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Publications from the staff of the Geology, Minerals, Energy, and Geophysics Science Center

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Fluviomorphic trajectories for dryland ephemeral stream channels following extreme flash floods

Ephemeral alluvial streams pose globally significant flood hazards to human habitation in drylands, but sparse data for these regions limit understanding of the character and impacts of extreme flooding. In this study, we document decadal changes in dryland ephemeral channel patterns at two sites in the lower Colorado River Basin (southwestern United States) that were ravaged by extraordinary flas
Eliisa Lotsari, Kyle House, Petteri Alho, Victor R. Baker

Atmospheric river activity during the late Holocene exceeds modern range of variability in California

Atmospheric rivers are associated with some of the largest flood-producing precipitation events in western North America, particularly California. Insight into past extreme precipitation can be reconstructed from sedimentary archives on millennial timescales. Here we document atmospheric river activity near Leonard Lake, California, over 3,200 years, using a key metric of atmospheric river intensi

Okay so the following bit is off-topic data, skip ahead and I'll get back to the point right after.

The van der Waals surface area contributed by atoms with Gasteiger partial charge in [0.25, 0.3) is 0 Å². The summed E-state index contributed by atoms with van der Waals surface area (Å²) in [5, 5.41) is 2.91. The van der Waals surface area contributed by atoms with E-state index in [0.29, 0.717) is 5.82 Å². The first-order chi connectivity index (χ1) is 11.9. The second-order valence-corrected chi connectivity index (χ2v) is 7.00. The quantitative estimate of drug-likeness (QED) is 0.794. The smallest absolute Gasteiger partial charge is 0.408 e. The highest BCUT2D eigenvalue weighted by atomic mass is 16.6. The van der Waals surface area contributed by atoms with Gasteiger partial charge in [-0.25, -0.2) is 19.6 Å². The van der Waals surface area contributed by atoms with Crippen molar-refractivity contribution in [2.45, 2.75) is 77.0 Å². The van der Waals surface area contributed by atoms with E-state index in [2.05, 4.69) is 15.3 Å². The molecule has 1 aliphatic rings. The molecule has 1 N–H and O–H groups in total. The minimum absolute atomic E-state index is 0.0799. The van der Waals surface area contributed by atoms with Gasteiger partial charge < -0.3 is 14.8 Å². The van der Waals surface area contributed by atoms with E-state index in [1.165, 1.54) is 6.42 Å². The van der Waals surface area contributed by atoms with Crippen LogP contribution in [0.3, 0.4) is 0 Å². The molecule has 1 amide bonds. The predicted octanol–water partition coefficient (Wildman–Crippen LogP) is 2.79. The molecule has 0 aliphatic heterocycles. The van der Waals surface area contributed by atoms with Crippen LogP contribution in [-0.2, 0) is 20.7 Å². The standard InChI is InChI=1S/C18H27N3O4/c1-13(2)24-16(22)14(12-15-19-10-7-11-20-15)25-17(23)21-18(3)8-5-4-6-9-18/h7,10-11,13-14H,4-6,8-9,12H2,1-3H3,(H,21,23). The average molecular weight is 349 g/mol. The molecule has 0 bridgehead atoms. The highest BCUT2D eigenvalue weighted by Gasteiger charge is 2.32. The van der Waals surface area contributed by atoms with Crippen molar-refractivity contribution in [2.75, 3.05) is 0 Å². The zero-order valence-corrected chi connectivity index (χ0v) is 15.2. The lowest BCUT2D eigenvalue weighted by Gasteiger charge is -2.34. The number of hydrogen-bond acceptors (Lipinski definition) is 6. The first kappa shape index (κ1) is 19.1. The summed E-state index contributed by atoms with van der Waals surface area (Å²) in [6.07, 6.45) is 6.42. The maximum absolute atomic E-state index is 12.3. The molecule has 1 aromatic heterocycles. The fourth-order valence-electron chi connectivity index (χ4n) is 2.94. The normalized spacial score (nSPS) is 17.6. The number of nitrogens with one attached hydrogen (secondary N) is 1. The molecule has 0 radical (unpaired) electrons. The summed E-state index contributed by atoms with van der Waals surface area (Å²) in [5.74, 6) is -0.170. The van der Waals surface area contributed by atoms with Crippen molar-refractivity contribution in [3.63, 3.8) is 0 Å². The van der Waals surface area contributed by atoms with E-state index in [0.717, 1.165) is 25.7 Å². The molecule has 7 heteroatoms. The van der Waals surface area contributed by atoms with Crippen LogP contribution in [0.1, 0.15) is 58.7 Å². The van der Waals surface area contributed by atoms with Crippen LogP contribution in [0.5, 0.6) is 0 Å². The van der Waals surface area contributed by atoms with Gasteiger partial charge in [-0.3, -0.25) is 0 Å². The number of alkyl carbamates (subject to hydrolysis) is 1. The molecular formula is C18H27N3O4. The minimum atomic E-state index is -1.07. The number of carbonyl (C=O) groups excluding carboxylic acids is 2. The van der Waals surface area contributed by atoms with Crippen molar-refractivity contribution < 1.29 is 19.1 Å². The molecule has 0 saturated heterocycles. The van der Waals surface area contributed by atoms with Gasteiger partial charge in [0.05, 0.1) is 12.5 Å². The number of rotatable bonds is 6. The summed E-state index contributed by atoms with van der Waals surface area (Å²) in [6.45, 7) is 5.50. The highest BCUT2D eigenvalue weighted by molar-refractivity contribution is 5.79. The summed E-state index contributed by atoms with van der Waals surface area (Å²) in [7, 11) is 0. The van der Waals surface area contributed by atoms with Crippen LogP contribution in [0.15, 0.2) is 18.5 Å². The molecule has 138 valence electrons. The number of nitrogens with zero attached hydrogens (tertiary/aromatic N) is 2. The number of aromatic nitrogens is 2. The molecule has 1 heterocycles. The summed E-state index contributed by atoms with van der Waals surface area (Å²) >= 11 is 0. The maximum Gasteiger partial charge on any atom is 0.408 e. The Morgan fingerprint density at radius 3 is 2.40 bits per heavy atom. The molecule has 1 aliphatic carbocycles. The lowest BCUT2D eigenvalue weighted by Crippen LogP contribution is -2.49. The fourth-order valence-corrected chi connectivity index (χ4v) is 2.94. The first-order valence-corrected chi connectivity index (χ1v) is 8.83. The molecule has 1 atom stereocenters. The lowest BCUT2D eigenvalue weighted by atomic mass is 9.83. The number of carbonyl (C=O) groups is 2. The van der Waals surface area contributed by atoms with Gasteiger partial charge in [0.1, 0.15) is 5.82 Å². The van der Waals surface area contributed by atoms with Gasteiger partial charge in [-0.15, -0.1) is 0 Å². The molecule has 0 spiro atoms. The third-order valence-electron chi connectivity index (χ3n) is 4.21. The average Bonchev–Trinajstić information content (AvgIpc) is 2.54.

Clarke Alexandra Knight, Lysanna Anderson, Liubov S. Presnetsova, Marie Rhondelle Champagne, David Wahl

Vegetation loss following vertical drowning of Mississippi River deltaic wetlands leads to faster microbial decomposition and decreases in soil carbon

Wetland ecosystems hold nearly a third of the global soil carbon pool, but as wetlands rapidly disappear the fate of this stored soil carbon is unclear. The aim of this study was to quantify and then link potential rates of microbial decomposition after vertical drowning of vegetated tidal marshes in coastal Louisiana to known drivers of anaerobic decomposition altered by vegetation loss. Profiles